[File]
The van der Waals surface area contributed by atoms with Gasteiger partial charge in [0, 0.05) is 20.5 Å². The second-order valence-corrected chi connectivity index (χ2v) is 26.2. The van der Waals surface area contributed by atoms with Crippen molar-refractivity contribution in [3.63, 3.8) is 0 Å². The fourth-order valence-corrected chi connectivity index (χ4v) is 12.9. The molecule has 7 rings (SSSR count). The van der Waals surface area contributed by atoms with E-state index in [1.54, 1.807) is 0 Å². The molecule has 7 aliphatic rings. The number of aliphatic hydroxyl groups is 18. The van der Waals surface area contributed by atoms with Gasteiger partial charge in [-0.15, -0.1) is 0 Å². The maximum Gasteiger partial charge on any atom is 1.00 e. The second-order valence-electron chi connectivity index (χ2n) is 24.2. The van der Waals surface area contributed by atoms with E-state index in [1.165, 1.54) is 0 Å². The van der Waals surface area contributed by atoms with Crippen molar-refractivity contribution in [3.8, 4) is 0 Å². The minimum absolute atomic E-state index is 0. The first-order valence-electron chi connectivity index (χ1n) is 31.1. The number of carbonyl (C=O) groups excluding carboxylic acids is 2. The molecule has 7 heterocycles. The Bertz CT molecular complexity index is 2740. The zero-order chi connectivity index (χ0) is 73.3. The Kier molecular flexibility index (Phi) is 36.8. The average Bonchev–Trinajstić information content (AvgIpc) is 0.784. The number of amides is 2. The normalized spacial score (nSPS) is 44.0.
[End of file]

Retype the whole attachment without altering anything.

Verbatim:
The van der Waals surface area contributed by atoms with Gasteiger partial charge in [0, 0.05) is 20.5 Å². The second-order valence-corrected chi connectivity index (χ2v) is 26.2. The van der Waals surface area contributed by atoms with Crippen molar-refractivity contribution in [3.63, 3.8) is 0 Å². The fourth-order valence-corrected chi connectivity index (χ4v) is 12.9. The molecule has 7 rings (SSSR count). The van der Waals surface area contributed by atoms with E-state index in [1.54, 1.807) is 0 Å². The molecule has 7 aliphatic rings. The number of aliphatic hydroxyl groups is 18. The van der Waals surface area contributed by atoms with Gasteiger partial charge in [-0.15, -0.1) is 0 Å². The maximum Gasteiger partial charge on any atom is 1.00 e. The second-order valence-electron chi connectivity index (χ2n) is 24.2. The van der Waals surface area contributed by atoms with E-state index in [1.165, 1.54) is 0 Å². The van der Waals surface area contributed by atoms with Crippen molar-refractivity contribution in [3.8, 4) is 0 Å². The minimum absolute atomic E-state index is 0. The first-order valence-electron chi connectivity index (χ1n) is 31.1. The number of carbonyl (C=O) groups excluding carboxylic acids is 2. The molecule has 7 heterocycles. The Bertz CT molecular complexity index is 2740. The zero-order chi connectivity index (χ0) is 73.3. The Kier molecular flexibility index (Phi) is 36.8. The average Bonchev–Trinajstić information content (AvgIpc) is 0.784. The number of amides is 2. The normalized spacial score (nSPS) is 44.0.